Making Growth Work for Women in Low-Income Countries

 

 

 

 

 

 

The overarching goal of the proposed project is to conduct rigorous research on economic development and women’s empowerment to inform local and national public policy and to influence the policies and practices of donors and multilateral organizations. The Urban Institute is leading this effort together with its partners:  the Centre for Public Policy Alternatives in Nigeria, the Institute of Women, Gender and Development Studies  in Kenya, and the Leadership for Environment and Development  in Pakistan.  The project has the following specific aims:

 

  • to design and conduct six studies on economic development and women’s empowerment;
  • to disseminate the research findings to academic audiences, policy-makers and other stakeholders; and
  • to build the capacity of all the partners to conduct high quality policy-relevant research on low and middle income countries, ensuring that the findings reach a wide audience. 

 

The conceptual model that guides the project posits that economic growth can foster women’s economic empowerment, but different aspects of economic growth may operate differently. The effect of economic growth will be enhanced in some places and inhibited in others because of historically and geographically specific sociopolitical structures. We suggest that the effect of economic growth on women’s lives operates through:

 

  • factors that affect the types of women’s labor market opportunities (e.g. globalization and urbanization has narrowed the gender gap in labor participation, but also has pulled many women into vulnerable employment and living conditions);
  • factors that affect women’s caretaking responsibilities (e.g. increases in health may lower the cost of household production and the burden of caretaking);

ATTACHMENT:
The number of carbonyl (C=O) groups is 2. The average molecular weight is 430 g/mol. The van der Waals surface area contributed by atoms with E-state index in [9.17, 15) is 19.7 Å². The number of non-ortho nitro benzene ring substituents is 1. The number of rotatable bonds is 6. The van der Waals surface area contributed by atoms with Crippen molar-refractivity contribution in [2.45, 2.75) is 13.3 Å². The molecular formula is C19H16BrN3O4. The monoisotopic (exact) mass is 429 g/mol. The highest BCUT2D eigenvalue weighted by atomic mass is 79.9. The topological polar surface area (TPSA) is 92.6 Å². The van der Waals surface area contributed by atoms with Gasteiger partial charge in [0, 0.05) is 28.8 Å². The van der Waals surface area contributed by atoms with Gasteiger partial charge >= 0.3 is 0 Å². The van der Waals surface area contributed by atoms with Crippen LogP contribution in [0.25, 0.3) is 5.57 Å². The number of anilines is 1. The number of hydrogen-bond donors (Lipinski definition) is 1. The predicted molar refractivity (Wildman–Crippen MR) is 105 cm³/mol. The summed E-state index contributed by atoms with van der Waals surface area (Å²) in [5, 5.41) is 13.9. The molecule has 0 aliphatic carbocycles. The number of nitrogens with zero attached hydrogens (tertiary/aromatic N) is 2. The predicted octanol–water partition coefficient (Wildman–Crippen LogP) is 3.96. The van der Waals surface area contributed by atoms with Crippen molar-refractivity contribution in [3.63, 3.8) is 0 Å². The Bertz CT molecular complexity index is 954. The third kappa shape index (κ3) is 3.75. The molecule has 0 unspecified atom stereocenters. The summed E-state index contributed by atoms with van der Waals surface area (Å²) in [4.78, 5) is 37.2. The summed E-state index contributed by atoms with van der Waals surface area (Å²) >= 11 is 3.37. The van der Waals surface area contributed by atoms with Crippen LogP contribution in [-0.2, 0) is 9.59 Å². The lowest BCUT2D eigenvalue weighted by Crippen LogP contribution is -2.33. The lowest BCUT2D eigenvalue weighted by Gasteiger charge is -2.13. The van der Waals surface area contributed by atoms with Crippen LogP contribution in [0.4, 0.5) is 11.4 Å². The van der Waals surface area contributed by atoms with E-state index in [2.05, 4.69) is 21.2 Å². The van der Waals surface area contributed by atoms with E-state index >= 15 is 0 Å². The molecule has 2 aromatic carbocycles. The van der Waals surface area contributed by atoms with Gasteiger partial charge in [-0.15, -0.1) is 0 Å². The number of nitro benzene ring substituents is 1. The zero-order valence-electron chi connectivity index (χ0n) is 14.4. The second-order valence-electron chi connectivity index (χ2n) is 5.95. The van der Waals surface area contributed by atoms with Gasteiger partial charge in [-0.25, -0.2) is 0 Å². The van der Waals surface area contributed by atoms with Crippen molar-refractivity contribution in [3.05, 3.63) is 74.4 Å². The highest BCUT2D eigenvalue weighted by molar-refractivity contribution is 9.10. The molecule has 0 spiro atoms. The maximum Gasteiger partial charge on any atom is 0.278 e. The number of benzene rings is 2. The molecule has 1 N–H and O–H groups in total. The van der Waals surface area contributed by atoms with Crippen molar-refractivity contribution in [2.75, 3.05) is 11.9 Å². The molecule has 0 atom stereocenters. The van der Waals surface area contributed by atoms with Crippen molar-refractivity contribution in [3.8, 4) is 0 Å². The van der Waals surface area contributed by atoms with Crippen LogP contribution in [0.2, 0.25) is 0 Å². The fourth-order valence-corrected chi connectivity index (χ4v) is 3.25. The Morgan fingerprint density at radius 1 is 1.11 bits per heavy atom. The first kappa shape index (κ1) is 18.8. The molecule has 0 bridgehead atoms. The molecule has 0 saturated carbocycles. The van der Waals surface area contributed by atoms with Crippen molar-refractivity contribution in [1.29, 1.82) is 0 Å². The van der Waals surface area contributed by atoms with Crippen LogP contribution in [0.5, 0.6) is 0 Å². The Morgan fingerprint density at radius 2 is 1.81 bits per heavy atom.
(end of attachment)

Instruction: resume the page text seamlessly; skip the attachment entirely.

• other institutional, cultural, or infrastructural factors that may protect women( e.g. implementation of laws protecting civil liberties)  ; and
  • unintended consequences of development that may have negative effects for women (e.g. increased violence in overly crowded cities; exposure to environmental toxins).

 

This framework leads to the following research questions:

 

  • How do different aspects of economic growth (e.g. sectoral composition, export growth, trade liberalization) affect women’s economic empowerment?
  • How do the social processes and infrastructure that typically accompany economic growth (e.g. family change, education, urbanization, access to health providers, transportation, and labor market densification) affect women’s economic empowerment?
  • Are there important differences across countries in how economic growth affects women’s economic empowerment?
  • Are there important differences in how economic growth affects women’s economic empowerment across different domains (e.g. labor force participation, household decision making, and gender based violence)?

 

A key objective of our project is to provide evidence-based policy analyses for decision-makers within the Global South and beyond. Research does not easily find its own way into policy discussions however, particularly if it is upsetting some status quo. It needs to be communicated – the findings made relevant to wider debates, the implications for particular points explained, and ancillary work needs to be conducted. The partners we are teamed with understand this and their work reflects the approach Urban itself takes – both thinking and doing – in this case conducting research and engaging with policy-making consumers of research. The platform provided by collaboration between Urban and other partners, as well as with IDRC, will also help promote research results, enhancing their local impact and accelerating the likelihood of similar work being undertaken in other countries.

 

 

 

This work is part of the GrOW initiative 

 

 

 

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